Younger siblings up the odds of brain cancer

From Nature:

Brain_25 Younger brothers and sisters are usually considered pests for their whining and fighting. Now it seems they could also be a factor in whether older siblings grow a brain tumour. The cause of brain tumours is a long-standing and impenetrable mystery, because they are very rare and it is difficult to collect together enough cases to find a common cause. But one idea is that viral infections are involved, as they are in causing cervical and other cancers.

To explore this, a team led by Andrea Altieri of the German Cancer Research Centre in Heidelberg, studied the number of brothers and sisters a person has as a surrogate measure for the number of infections they suffered. The idea, used by epidemiologists before, is that a greater number of snotty siblings generally exposes a child to more viruses. The team found that people with four or more siblings (either younger or older) were twice as likely to have developed certain types of brain and nervous-system tumours than those with no siblings.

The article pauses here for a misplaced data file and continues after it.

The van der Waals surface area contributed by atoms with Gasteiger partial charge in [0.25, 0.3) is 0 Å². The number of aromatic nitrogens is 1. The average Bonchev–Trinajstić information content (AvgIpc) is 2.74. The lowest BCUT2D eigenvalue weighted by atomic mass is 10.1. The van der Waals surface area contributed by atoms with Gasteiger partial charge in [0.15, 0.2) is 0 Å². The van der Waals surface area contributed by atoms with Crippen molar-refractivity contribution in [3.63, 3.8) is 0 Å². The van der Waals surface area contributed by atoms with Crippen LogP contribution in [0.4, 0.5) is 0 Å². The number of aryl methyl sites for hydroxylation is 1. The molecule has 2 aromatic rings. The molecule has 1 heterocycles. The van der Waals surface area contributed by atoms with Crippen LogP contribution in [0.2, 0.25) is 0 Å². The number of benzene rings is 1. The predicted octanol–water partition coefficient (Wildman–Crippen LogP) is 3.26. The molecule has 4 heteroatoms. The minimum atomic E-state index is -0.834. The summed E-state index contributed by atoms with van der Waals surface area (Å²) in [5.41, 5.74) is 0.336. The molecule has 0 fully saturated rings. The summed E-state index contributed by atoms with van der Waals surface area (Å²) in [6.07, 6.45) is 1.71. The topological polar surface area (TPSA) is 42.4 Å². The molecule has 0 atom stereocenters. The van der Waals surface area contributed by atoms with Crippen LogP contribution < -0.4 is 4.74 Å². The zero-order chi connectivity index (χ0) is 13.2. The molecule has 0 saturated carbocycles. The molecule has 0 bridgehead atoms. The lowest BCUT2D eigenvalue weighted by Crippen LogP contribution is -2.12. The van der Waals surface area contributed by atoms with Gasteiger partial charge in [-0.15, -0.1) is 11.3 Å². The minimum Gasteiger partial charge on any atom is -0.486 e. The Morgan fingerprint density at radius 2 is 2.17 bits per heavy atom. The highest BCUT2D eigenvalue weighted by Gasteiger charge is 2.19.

Sibling count is “one of the highest risk factors we know for nervous-system cancers,” Altieri says.

More here.